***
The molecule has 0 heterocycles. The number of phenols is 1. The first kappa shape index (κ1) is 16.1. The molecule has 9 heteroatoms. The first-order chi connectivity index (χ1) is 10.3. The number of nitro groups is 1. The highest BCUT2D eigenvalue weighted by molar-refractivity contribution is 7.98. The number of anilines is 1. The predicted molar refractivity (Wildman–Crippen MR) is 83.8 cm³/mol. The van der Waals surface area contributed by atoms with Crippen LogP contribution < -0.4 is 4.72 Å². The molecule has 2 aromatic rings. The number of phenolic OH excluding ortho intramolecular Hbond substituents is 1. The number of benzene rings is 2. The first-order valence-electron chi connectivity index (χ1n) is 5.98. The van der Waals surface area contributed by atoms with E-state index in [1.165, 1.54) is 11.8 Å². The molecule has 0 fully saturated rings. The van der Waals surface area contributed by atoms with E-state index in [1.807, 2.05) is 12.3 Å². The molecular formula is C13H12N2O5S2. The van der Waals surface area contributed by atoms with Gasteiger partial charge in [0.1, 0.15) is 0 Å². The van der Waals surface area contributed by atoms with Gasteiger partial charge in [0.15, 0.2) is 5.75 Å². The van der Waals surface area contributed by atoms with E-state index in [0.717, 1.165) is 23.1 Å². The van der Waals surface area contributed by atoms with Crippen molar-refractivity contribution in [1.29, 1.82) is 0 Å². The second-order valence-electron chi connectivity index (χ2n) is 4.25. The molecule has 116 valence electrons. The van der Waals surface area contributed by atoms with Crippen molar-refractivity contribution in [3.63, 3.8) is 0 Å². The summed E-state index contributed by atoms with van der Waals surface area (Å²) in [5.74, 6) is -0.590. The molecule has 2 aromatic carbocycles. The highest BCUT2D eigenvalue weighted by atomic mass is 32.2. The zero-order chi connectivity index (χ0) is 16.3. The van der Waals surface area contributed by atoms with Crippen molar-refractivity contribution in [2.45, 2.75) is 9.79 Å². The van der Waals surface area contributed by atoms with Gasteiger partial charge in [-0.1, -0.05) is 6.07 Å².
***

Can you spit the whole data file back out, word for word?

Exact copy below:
The molecule has 0 heterocycles. The number of phenols is 1. The first kappa shape index (κ1) is 16.1. The molecule has 9 heteroatoms. The first-order chi connectivity index (χ1) is 10.3. The number of nitro groups is 1. The highest BCUT2D eigenvalue weighted by molar-refractivity contribution is 7.98. The number of anilines is 1. The predicted molar refractivity (Wildman–Crippen MR) is 83.8 cm³/mol. The van der Waals surface area contributed by atoms with Crippen LogP contribution < -0.4 is 4.72 Å². The molecule has 2 aromatic rings. The number of phenolic OH excluding ortho intramolecular Hbond substituents is 1. The number of benzene rings is 2. The first-order valence-electron chi connectivity index (χ1n) is 5.98. The van der Waals surface area contributed by atoms with E-state index in [1.165, 1.54) is 11.8 Å². The molecule has 0 fully saturated rings. The van der Waals surface area contributed by atoms with E-state index in [1.807, 2.05) is 12.3 Å². The molecular formula is C13H12N2O5S2. The van der Waals surface area contributed by atoms with Gasteiger partial charge in [0.1, 0.15) is 0 Å². The van der Waals surface area contributed by atoms with Gasteiger partial charge in [0.15, 0.2) is 5.75 Å². The van der Waals surface area contributed by atoms with E-state index in [0.717, 1.165) is 23.1 Å². The van der Waals surface area contributed by atoms with Crippen molar-refractivity contribution in [1.29, 1.82) is 0 Å². The second-order valence-electron chi connectivity index (χ2n) is 4.25. The molecule has 116 valence electrons. The van der Waals surface area contributed by atoms with Crippen molar-refractivity contribution in [3.63, 3.8) is 0 Å². The summed E-state index contributed by atoms with van der Waals surface area (Å²) in [5.74, 6) is -0.590. The molecule has 2 aromatic carbocycles. The highest BCUT2D eigenvalue weighted by atomic mass is 32.2. The zero-order chi connectivity index (χ0) is 16.3. The van der Waals surface area contributed by atoms with Crippen molar-refractivity contribution in [2.45, 2.75) is 9.79 Å². The van der Waals surface area contributed by atoms with Gasteiger partial charge in [-0.1, -0.05) is 6.07 Å².